These 3 Companies Are Helping You Drink Responsibly (When It Comes To The Earth, Anyway)

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Michelle Fulcher/CPR News
Ball Corporation’s aluminum, disposable cup that replaced all plastic cups at CU Boulder’s Folsom Field.

Last year, 25,721 tons of plastic were recycled in Colorado. You can bet a lot of that was single-use plastic like cups, bottles and food packaging.

Those plastics were probably turned into a trendy t-shirt or a yoga mat. Most importantly, it did not end up in a landfill.

But these three companies still think more can be done. They want to know why make anything out of plastic when you can use material like paper or aluminum?

From paper beer rings to aluminum cups, here's how your drinking habits are about to get more plastic-free.

Done With That Six-Pack? You Don't Have To Cut Up These Beer Rings

The Arizona-based company Footprint is working with Coors’ craft label, Colorado Native, to replace all plastic, six-pack can rings with their more sustainable option.

The rings are paper-based and degrade after about 12 hours in salt water, CEO Troy Swope said. Part of the challenge in creating the green alternative was finding a sturdy and reliable enough material to make sure beer cans didn’t end up on the ground.  

“To soak the cans in an ice chest for 24 hours, and it's paper right, and then be able to pull it out and hold it, that was challenging to get it to work,” Swope said. “And then at the end, whatever we do to it, we don't want it to impact the end-of-life scenario.”  

Footprint is fighting the plastic battle on another front too — coffee cups. Most of the single-use cups you see at restaurants and cafes may look like they’re made out of paper, but a plastic lining hidden inside the packaging makes them almost impossible to recycle. 

The NextGen Cup Challenge named Footprint a winner in its global competition for developing sustainable cup solutions. The challenge is backed by massive companies like Starbucks and McDonald’s.

Footprint’s cup, similar to the can ring, is paper-based and can be recycled, composted or even landfilled. 

“Any bin, you win,” Swope said. “We had to get it to where it would work with you know, hot coffees and the different solvents and bases of coffee and juice and other things, a soda. But it had to work and in all those scenarios, we're successful.”    

From Greasy Pizza Boxes To Coffee Cups: Everything You Need To Know About How To Recycle In Colorado

CU Makes The Switch From Plastic Cups To Steely Grey Aluminum Ones

If you’re planning to attend a football game this season at the University of Colorado's Folsom Field in Boulder, don’t be surprised when they hand you a drink in an aluminum cup instead of a plastic one.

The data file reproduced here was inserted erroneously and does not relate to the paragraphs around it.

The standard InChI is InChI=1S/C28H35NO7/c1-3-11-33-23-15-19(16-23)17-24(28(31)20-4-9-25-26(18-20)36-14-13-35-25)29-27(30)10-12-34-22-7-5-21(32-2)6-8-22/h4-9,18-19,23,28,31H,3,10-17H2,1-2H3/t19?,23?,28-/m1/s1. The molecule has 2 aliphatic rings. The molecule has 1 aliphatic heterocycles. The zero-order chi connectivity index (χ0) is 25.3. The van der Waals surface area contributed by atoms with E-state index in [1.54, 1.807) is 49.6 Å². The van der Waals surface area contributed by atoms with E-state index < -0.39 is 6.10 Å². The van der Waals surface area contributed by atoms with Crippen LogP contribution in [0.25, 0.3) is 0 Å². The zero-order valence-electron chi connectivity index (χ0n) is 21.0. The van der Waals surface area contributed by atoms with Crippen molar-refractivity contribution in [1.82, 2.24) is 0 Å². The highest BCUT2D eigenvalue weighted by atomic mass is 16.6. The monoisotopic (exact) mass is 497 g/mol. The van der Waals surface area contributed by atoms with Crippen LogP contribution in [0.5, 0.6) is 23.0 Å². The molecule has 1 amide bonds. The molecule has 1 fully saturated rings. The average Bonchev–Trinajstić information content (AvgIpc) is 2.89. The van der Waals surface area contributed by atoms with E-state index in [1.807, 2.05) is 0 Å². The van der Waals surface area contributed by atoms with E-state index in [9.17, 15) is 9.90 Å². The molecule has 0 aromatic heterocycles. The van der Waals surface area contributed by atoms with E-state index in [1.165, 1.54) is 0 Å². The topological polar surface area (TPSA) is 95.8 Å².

Ball Corporation, also located in Boulder, has teamed up with the university to replace all plastic cups in the stadium.

“75 percent of the world’s aluminum ever produced is still in use today,” said Sebastian Siethoff, general manager of aluminum cups at Ball. “Aluminum is recycled 70 percent, plastic about 30 percent. It’s the one substrate that as you recycle it and then melt it down, the molecular structure does not break down.” 

Just because the new cups are metal, it won't feel like you're lugging a heavy thermos around the stands. Ball specifically wanted to make a cup that felt similar to a Red Solo cup.

“Whenever we show it to customers, stakeholders and consumers, they’re always amazed when they hold it in their hand first and that’s really where you realize the true power and potential of this innovation,” Siethoff said. “You know it weighs around 20 grams.” 

(That's a tiny fraction of a pound for Americans bad at the metric system.)

When the cup is empty, Siethoff said it can be tossed into the recycling bin like any other aluminum product, including soda and beer cans. 

The question of a single-use versus a reusable cup was a question in the seven years of development. Ball decided reusable was a route that wouldn’t work in the end. 

“You’re looking at some cost parameters that simply don’t fit the model in terms of what stadium operators and concessionaires look for these days,” Siethoff said. “The United States is a very convenience driven culture ... So that’s where this really fits and it sort of gives us the first critical strategic step to get the consumer on the path of recycling more.”

Esquire also kindly pointed out that the cups could lead to the advent of "eco-responsible beer pong."

A 'Bike-Share For Coffee Cups' Gets Bigger

Still curious about a reusable cup? No fear: A company that launched what we described as a bike-share for coffee cups in Boulder last November is expanding.

Vessel provides stainless steel cups to cafes and restaurants for customers to check out. 

“It’s free of charge, they leave with that cup and then they have five days to drop it off anywhere around town at one of our public-drop kiosks or participating locations,” Vessel founder Dagny Tucker said. 

Once it’s returned, the cup is washed and put back into circulation. Vessel’s goal is to eliminate all single-use containers, regardless of what it’s made of. Even though aluminum is more sustainable than plastic, Tucker said, it still takes a lot of energy to recycle and turn it back into a new product.   

“You just can’t beat reusables in the end because you get so many uses out of that initial spend of raw materials,” she said.  

On Thursday, Vessel began operating in Berkley, Calif. and is in talks with other countries. 

“New Zealand and Australia reach out a lot, as do a bunch of Asian countries,” she said. “But Canada in particular is passing legislation in 2021 and I think that’s gotten the interest of a lot of very large chain restaurants who are looking at how do we address this problem of plastic.”